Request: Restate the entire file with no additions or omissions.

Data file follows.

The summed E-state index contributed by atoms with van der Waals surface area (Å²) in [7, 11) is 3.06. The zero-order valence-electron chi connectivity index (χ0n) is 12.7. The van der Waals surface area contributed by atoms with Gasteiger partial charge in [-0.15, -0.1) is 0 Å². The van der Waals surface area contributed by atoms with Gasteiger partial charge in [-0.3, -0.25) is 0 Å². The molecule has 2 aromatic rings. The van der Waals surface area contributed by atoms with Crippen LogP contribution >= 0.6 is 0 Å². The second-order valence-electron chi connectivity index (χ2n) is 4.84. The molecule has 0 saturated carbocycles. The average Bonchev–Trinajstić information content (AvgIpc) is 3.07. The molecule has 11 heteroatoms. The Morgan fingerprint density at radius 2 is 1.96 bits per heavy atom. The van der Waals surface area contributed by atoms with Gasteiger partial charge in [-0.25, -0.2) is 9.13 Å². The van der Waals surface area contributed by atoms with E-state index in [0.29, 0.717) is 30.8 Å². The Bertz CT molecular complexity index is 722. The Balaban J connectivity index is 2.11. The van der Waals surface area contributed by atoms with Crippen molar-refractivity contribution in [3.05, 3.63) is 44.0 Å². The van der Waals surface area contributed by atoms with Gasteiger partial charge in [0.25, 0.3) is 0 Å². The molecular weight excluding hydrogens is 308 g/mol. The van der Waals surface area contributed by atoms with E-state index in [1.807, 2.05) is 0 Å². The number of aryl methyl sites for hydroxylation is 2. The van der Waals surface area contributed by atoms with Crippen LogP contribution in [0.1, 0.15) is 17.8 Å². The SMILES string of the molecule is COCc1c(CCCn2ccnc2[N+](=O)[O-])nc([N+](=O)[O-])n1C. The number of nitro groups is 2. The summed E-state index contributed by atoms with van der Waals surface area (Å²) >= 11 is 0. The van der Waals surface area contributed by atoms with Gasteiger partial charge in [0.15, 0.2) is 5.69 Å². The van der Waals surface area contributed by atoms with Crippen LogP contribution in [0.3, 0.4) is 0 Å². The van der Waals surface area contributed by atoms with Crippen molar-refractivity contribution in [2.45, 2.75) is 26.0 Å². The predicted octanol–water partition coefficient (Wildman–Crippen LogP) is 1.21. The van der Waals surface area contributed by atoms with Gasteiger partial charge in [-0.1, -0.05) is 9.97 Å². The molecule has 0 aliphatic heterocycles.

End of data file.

The summed E-state index contributed by atoms with van der Waals surface area (Å²) in [7, 11) is 3.06. The zero-order valence-electron chi connectivity index (χ0n) is 12.7. The van der Waals surface area contributed by atoms with Gasteiger partial charge in [-0.15, -0.1) is 0 Å². The van der Waals surface area contributed by atoms with Gasteiger partial charge in [-0.3, -0.25) is 0 Å². The molecule has 2 aromatic rings. The van der Waals surface area contributed by atoms with Crippen LogP contribution >= 0.6 is 0 Å². The second-order valence-electron chi connectivity index (χ2n) is 4.84. The molecule has 0 saturated carbocycles. The average Bonchev–Trinajstić information content (AvgIpc) is 3.07. The molecule has 11 heteroatoms. The Morgan fingerprint density at radius 2 is 1.96 bits per heavy atom. The van der Waals surface area contributed by atoms with Gasteiger partial charge in [-0.25, -0.2) is 9.13 Å². The van der Waals surface area contributed by atoms with E-state index in [0.29, 0.717) is 30.8 Å². The Bertz CT molecular complexity index is 722. The Balaban J connectivity index is 2.11. The van der Waals surface area contributed by atoms with Crippen molar-refractivity contribution in [3.05, 3.63) is 44.0 Å². The van der Waals surface area contributed by atoms with Gasteiger partial charge in [0.25, 0.3) is 0 Å². The molecular weight excluding hydrogens is 308 g/mol. The van der Waals surface area contributed by atoms with E-state index in [1.807, 2.05) is 0 Å². The number of aryl methyl sites for hydroxylation is 2. The van der Waals surface area contributed by atoms with Crippen LogP contribution in [0.1, 0.15) is 17.8 Å². The SMILES string of the molecule is COCc1c(CCCn2ccnc2[N+](=O)[O-])nc([N+](=O)[O-])n1C. The number of nitro groups is 2. The summed E-state index contributed by atoms with van der Waals surface area (Å²) >= 11 is 0. The van der Waals surface area contributed by atoms with Gasteiger partial charge in [0.15, 0.2) is 5.69 Å². The van der Waals surface area contributed by atoms with Crippen LogP contribution in [0.3, 0.4) is 0 Å². The van der Waals surface area contributed by atoms with Crippen molar-refractivity contribution in [2.45, 2.75) is 26.0 Å². The predicted octanol–water partition coefficient (Wildman–Crippen LogP) is 1.21. The van der Waals surface area contributed by atoms with Gasteiger partial charge in [-0.1, -0.05) is 9.97 Å². The molecule has 0 aliphatic heterocycles.